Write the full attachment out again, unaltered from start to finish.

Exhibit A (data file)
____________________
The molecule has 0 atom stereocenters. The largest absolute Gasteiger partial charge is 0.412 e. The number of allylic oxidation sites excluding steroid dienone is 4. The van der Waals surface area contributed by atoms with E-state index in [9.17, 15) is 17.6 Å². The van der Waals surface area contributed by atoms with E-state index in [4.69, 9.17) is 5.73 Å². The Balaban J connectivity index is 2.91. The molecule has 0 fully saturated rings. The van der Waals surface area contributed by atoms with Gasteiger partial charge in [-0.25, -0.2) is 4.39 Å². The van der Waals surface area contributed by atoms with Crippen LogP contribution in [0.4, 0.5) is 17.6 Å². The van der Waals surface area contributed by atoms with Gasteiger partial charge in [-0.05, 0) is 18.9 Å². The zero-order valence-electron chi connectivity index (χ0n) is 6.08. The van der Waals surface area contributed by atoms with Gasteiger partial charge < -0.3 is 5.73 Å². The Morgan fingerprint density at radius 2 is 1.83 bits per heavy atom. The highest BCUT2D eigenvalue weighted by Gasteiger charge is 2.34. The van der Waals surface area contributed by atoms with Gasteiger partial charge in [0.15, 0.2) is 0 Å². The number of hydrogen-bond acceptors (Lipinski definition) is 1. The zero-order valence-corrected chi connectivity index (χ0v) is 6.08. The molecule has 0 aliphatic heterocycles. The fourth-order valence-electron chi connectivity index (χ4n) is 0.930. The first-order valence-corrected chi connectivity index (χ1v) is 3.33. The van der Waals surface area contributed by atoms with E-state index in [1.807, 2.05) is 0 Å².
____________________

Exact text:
The molecule has 0 atom stereocenters. The largest absolute Gasteiger partial charge is 0.412 e. The number of allylic oxidation sites excluding steroid dienone is 4. The van der Waals surface area contributed by atoms with E-state index in [9.17, 15) is 17.6 Å². The van der Waals surface area contributed by atoms with E-state index in [4.69, 9.17) is 5.73 Å². The Balaban J connectivity index is 2.91. The molecule has 0 fully saturated rings. The van der Waals surface area contributed by atoms with Gasteiger partial charge in [-0.25, -0.2) is 4.39 Å². The van der Waals surface area contributed by atoms with Crippen LogP contribution in [0.4, 0.5) is 17.6 Å². The van der Waals surface area contributed by atoms with Gasteiger partial charge in [-0.05, 0) is 18.9 Å². The zero-order valence-electron chi connectivity index (χ0n) is 6.08. The van der Waals surface area contributed by atoms with Gasteiger partial charge < -0.3 is 5.73 Å². The Morgan fingerprint density at radius 2 is 1.83 bits per heavy atom. The highest BCUT2D eigenvalue weighted by Gasteiger charge is 2.34. The van der Waals surface area contributed by atoms with Gasteiger partial charge in [0.15, 0.2) is 0 Å². The number of hydrogen-bond acceptors (Lipinski definition) is 1. The zero-order valence-corrected chi connectivity index (χ0v) is 6.08. The molecule has 0 aliphatic heterocycles. The fourth-order valence-electron chi connectivity index (χ4n) is 0.930. The first-order valence-corrected chi connectivity index (χ1v) is 3.33. The van der Waals surface area contributed by atoms with E-state index in [1.807, 2.05) is 0 Å².